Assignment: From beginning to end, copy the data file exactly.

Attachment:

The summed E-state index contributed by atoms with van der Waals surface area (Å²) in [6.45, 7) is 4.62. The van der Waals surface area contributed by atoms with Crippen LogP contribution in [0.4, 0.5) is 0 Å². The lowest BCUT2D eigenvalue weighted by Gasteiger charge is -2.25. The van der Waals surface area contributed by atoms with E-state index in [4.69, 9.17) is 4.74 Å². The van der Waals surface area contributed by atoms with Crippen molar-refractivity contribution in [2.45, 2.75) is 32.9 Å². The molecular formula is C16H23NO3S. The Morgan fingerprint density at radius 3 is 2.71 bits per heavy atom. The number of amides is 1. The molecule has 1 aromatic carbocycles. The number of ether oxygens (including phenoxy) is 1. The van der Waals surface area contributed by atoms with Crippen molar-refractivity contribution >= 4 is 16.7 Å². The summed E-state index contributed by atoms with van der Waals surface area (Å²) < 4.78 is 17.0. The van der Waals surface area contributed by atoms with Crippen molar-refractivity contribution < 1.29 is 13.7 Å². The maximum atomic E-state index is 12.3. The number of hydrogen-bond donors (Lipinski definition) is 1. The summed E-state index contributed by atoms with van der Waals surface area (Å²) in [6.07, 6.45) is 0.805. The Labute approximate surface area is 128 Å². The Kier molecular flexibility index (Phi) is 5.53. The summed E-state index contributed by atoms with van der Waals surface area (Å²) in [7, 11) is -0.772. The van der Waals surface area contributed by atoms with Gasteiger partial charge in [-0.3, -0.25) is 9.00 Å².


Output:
The summed E-state index contributed by atoms with van der Waals surface area (Å²) in [6.45, 7) is 4.62. The van der Waals surface area contributed by atoms with Crippen LogP contribution in [0.4, 0.5) is 0 Å². The lowest BCUT2D eigenvalue weighted by Gasteiger charge is -2.25. The van der Waals surface area contributed by atoms with E-state index in [4.69, 9.17) is 4.74 Å². The van der Waals surface area contributed by atoms with Crippen molar-refractivity contribution in [2.45, 2.75) is 32.9 Å². The molecular formula is C16H23NO3S. The Morgan fingerprint density at radius 3 is 2.71 bits per heavy atom. The number of amides is 1. The molecule has 1 aromatic carbocycles. The number of ether oxygens (including phenoxy) is 1. The van der Waals surface area contributed by atoms with Crippen molar-refractivity contribution >= 4 is 16.7 Å². The summed E-state index contributed by atoms with van der Waals surface area (Å²) < 4.78 is 17.0. The van der Waals surface area contributed by atoms with Crippen molar-refractivity contribution < 1.29 is 13.7 Å². The maximum atomic E-state index is 12.3. The number of hydrogen-bond donors (Lipinski definition) is 1. The summed E-state index contributed by atoms with van der Waals surface area (Å²) in [6.07, 6.45) is 0.805. The Labute approximate surface area is 128 Å². The Kier molecular flexibility index (Phi) is 5.53. The summed E-state index contributed by atoms with van der Waals surface area (Å²) in [7, 11) is -0.772. The van der Waals surface area contributed by atoms with Gasteiger partial charge in [-0.3, -0.25) is 9.00 Å².